There are some basic factors affecting the inductance of an inductor (iron-core). These parameters are determined by the construction of an inductor as shown in the following (if all other factors are equal):
The number of turns (N) for the coil
More turns for a coil will produce a stronger magnetic field resulting in a higher induced voltage and inductance.
The length of the core (l)
A longer core will make a loosely spaced coil and a longer distance between each turn, therefore producing a weaker magnetic field resulting in a smaller inductance.
The cross-section area of the core (A)
A larger core area requires more wire to construct a coil, and therefore it can produce a stronger magnetic field resulting in a higher inductance.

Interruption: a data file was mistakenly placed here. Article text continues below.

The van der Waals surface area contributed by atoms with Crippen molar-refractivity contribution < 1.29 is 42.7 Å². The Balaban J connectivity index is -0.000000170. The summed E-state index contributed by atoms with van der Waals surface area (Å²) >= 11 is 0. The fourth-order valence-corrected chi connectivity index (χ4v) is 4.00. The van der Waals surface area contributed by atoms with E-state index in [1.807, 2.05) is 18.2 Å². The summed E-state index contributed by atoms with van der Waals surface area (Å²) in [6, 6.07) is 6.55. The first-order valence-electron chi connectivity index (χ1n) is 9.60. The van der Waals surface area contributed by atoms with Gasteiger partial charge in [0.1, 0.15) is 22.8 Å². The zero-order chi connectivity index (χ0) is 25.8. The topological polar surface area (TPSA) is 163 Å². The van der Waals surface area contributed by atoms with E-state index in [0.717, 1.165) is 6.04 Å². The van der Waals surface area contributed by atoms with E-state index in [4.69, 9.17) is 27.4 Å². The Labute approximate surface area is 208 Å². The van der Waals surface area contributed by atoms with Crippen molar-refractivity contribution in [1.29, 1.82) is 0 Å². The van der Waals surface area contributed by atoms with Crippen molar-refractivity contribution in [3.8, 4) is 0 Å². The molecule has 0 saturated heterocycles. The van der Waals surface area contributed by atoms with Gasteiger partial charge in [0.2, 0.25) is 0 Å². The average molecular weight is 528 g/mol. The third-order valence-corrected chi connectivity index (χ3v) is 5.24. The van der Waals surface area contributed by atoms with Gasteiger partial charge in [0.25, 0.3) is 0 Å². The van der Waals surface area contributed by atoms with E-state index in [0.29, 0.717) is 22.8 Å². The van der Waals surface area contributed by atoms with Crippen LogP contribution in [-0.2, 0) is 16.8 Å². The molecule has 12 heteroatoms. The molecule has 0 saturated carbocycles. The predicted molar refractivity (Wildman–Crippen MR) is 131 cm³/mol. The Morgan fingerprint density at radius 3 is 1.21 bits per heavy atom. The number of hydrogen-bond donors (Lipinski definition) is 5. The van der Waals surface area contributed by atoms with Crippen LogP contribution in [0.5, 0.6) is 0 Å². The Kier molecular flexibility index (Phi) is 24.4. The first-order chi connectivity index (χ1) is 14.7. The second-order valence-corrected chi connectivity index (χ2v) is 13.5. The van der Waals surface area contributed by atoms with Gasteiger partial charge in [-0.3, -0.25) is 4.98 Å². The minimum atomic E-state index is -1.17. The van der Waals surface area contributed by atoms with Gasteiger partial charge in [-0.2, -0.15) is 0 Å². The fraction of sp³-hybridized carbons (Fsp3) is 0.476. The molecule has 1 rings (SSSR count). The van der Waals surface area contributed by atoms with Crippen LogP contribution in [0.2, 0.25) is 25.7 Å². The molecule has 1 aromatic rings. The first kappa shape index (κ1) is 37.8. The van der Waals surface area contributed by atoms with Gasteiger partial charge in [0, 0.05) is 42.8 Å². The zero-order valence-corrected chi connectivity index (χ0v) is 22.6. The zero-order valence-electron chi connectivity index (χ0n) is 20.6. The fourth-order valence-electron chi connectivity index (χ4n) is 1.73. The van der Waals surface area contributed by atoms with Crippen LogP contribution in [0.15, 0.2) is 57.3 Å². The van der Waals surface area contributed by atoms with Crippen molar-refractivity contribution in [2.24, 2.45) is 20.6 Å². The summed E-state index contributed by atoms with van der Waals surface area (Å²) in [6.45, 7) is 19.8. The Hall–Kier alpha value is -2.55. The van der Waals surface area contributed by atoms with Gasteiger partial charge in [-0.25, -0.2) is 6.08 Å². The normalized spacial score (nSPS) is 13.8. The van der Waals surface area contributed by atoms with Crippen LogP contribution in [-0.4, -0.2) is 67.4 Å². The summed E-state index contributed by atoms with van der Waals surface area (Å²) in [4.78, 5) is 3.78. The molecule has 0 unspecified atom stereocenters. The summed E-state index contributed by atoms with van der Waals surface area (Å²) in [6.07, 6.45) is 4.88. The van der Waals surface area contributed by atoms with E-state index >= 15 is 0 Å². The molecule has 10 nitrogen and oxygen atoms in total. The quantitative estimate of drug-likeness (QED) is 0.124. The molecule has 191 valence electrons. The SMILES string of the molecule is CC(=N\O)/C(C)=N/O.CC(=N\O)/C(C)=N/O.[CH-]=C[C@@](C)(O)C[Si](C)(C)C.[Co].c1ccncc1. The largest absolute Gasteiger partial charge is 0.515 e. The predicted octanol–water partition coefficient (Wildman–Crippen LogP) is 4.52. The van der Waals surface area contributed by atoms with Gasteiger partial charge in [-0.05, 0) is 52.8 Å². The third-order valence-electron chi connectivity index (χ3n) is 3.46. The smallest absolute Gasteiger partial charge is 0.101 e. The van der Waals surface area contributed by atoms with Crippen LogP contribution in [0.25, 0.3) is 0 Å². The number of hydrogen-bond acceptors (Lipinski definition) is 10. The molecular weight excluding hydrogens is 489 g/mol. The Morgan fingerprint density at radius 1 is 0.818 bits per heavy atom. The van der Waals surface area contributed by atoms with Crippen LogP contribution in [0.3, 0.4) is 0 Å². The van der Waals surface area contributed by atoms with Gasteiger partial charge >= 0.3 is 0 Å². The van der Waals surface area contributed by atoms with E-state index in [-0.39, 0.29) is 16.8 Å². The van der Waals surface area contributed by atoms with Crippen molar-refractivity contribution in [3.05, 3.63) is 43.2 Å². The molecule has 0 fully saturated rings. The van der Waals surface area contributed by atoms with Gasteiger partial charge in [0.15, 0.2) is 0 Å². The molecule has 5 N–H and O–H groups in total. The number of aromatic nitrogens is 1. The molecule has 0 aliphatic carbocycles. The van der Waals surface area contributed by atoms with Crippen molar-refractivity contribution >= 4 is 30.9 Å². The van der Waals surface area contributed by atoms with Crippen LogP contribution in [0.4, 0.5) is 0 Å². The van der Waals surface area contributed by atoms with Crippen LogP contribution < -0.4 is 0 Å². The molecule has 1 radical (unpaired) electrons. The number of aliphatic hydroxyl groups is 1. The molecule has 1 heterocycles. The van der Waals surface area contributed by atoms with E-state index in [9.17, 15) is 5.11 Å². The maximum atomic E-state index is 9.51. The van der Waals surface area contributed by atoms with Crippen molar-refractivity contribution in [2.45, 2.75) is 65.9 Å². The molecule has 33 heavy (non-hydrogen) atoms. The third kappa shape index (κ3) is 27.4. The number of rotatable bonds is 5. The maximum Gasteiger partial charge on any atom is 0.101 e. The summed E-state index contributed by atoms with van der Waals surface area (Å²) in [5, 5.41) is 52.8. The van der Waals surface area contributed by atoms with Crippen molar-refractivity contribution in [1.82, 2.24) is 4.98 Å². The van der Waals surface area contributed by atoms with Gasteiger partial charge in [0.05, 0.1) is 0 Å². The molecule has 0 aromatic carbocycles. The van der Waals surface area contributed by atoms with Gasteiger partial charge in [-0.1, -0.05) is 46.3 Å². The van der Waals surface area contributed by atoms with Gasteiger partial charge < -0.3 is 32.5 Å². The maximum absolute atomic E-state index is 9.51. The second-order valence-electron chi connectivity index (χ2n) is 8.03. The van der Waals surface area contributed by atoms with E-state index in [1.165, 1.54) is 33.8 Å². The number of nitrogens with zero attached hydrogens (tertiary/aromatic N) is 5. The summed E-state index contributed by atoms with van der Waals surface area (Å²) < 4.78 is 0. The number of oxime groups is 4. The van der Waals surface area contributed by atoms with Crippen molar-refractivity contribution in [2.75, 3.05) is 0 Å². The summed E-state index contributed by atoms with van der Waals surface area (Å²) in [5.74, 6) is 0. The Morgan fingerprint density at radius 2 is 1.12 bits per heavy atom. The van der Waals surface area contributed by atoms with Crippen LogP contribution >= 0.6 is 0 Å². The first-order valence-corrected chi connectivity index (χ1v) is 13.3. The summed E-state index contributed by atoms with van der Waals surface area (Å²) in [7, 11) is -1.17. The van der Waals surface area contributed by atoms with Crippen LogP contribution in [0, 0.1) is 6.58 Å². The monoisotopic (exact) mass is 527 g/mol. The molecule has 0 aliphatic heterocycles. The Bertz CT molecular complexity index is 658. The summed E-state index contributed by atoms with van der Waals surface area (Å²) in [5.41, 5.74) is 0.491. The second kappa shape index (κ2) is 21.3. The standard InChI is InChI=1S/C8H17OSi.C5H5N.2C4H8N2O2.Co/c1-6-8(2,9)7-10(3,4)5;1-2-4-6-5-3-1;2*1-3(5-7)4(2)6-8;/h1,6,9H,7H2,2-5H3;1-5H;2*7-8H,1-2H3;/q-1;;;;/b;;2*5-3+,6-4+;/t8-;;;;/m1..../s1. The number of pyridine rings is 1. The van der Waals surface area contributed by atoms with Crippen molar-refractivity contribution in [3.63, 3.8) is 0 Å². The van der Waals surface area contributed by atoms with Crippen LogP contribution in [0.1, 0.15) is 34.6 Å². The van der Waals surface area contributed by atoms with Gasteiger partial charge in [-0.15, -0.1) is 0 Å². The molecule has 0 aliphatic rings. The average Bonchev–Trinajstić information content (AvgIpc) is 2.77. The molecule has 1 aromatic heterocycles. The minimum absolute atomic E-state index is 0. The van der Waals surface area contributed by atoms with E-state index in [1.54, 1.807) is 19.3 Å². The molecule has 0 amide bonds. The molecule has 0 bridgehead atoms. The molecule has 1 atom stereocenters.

The permeability of the material of the core (μ)
A core material with higher permeability will produce a stronger magnetic field resulting in a higher inductance. (Permeability of the material of the core determines the ability of the material to produce a magnetic field. Different materials have different degrees of permeability.) Factors affecting the inductance of an inductor are illustrated in Figure:
Where inductance is symbolized by L, measured in henries (H); area of the core is symbolized by A, measured in m²; permeability is symbolized by μ; the number of turns is symbolized by N.
From the expression of the factor affecting inductance, we can see that either when the number of turns of a coil increases, or when the cross-section area of the core increases, or when core material with higher permeability is chosen, or when the length of the core is reduced, the inductance of an inductor will increase.